As a continuation of my pre-meducation, here is a "tasting flight" of three books on medicine by two esteemed Indian-American surgeons.
Complications | Atul Gawande
Last spring, I read Being Mortal and was completely floored. Atul Gawande is a Renaissance man: a surgeon, a scholar, a writer, and an entrepreneur and has reached some kind of star status in popular science writing. Complications is a compilation and revision of some of his pieces from The New Yorker, written during his general surgery residency. Though the book retains this piecewise/anecdotal character, the persistent theme is of uncertainty and complications in medicine, focused on surgery. Atul Gawande is an excellent writer, and really immersed me into the patients' stories and identities, which is sometimes lost in other medical writing. Since he was a resident writing this, there is a powerful sense of wonder, newness, and awe, which I hope I can feel at that stage too.
The Checklist Manifesto | Atul Gawande
Errors in the operating room can be minimized by use of checklists, and here's how to do it -- that's the book. Exceedingly complex systems with great room for error (and dire consequences when they occur) can be managed by clear checklists outlining safety-critical steps, and have been used by pilots for decades. Atul Gawande's push for implementing checklists in operating rooms, for many procedures and in many different hospitals here and abroad, is basically the premise of the book. I listened to the Ted Talk shortly before I read this and got pretty much the same information, albeit with less narrative decoration. It's a fast, easy read, but out of other Gawande books, it doesn’t stand out.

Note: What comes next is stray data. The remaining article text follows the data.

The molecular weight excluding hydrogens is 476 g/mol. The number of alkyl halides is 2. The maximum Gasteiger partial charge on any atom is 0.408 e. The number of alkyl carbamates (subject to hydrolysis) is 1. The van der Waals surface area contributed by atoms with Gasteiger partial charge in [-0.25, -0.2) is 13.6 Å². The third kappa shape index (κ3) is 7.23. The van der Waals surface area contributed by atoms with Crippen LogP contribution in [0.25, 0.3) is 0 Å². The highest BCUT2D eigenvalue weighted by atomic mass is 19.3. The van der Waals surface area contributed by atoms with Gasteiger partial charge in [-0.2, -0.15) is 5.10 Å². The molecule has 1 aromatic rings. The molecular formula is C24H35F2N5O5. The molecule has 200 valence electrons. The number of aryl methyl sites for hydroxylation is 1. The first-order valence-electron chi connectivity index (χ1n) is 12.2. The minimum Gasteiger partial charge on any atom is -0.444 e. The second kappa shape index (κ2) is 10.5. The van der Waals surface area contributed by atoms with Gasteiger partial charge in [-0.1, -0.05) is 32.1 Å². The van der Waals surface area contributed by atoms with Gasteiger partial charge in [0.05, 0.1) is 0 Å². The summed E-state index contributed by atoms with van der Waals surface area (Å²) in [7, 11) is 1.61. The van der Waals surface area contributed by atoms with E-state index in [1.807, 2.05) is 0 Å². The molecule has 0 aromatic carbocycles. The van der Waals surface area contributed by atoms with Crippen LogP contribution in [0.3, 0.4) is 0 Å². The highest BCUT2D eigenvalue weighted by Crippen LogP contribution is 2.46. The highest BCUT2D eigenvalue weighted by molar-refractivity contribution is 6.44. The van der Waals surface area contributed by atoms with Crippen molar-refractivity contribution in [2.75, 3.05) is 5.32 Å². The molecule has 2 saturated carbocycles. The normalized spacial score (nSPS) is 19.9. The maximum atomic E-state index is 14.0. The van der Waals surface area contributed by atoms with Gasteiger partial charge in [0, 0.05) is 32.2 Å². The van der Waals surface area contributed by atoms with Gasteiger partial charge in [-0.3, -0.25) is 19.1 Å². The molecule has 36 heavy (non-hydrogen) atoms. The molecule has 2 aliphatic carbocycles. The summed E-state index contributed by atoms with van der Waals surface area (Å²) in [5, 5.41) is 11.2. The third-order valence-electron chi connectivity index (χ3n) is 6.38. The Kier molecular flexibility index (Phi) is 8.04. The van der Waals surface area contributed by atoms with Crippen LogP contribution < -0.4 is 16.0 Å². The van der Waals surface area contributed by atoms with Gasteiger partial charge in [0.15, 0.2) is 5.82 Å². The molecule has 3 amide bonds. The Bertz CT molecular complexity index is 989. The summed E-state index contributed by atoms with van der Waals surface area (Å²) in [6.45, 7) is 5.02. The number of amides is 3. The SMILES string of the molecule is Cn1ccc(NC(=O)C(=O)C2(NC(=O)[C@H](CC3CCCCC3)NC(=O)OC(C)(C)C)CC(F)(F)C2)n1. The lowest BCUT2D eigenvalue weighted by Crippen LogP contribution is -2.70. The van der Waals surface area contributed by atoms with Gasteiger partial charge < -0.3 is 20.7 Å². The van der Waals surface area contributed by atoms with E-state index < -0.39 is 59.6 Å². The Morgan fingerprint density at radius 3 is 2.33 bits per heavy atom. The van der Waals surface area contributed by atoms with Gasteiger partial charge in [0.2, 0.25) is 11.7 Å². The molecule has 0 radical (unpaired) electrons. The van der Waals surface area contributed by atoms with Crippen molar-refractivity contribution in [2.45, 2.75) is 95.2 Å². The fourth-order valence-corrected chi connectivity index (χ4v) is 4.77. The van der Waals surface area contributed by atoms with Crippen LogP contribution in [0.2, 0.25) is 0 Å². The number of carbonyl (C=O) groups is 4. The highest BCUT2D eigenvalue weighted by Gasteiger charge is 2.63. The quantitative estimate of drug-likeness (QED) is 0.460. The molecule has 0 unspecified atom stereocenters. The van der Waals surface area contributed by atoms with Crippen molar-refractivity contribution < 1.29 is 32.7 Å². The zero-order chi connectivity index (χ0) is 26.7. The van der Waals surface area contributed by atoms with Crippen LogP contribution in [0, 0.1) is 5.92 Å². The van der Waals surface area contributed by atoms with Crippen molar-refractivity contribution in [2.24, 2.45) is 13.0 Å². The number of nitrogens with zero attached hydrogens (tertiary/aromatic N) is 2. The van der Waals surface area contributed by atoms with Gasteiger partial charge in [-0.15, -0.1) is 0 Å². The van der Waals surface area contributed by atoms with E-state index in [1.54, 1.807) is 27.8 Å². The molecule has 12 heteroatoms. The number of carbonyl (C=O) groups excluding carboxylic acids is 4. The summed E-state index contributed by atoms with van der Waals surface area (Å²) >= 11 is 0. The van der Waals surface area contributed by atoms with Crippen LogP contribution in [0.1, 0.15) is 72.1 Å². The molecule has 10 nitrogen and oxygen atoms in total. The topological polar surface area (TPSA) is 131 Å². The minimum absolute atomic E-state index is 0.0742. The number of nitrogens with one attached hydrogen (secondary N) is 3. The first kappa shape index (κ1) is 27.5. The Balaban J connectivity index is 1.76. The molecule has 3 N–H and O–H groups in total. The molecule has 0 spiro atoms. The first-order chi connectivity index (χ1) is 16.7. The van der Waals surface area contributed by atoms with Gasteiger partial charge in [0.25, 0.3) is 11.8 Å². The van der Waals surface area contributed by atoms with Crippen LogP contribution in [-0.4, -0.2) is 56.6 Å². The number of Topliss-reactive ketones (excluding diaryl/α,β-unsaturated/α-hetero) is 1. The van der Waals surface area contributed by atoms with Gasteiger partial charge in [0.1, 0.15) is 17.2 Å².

When Breath Becomes Air | Paul Kalanithi
The first quarter this year, it seemed that everyone was reading this book, or planning on reading this book. I first read -- and shed tears -- reading four pieces from the New York Times directly related to this book: Dr. Paul Kalanithi's reflections on lifespan, a version of the epilogue by his widow Dr. Lucy Kalanithi, an interview with Dr. Lucy Kalanithi, and the review. Dr. Kalanithi was an accomplished neurosurgeon on the cusp of finishing his residency training, with expansive wisdom, education, and philosophical capacity. The driving theme of this memoir/collection of meditations/elegy was: what makes us human?/what makes life worth living? Not to be insensitive, but it rather reminded me of one of Walter White's more sinister lines from season 5 of Breaking Bad: "I did it for me. I liked it. I was good at it. And I was really, I was alive." When Breath Becomes Air was undoubtedly well-written; emotional and moving at its best, but lofty and esoteric at its worst. Suffice to say his English degree is very apparent, and that I'm not well-read enough to follow his references. The epilogue by Dr. Lucy Kalanithi was particularly impactful, the foreword by Dr. Abraham Verghese far less so.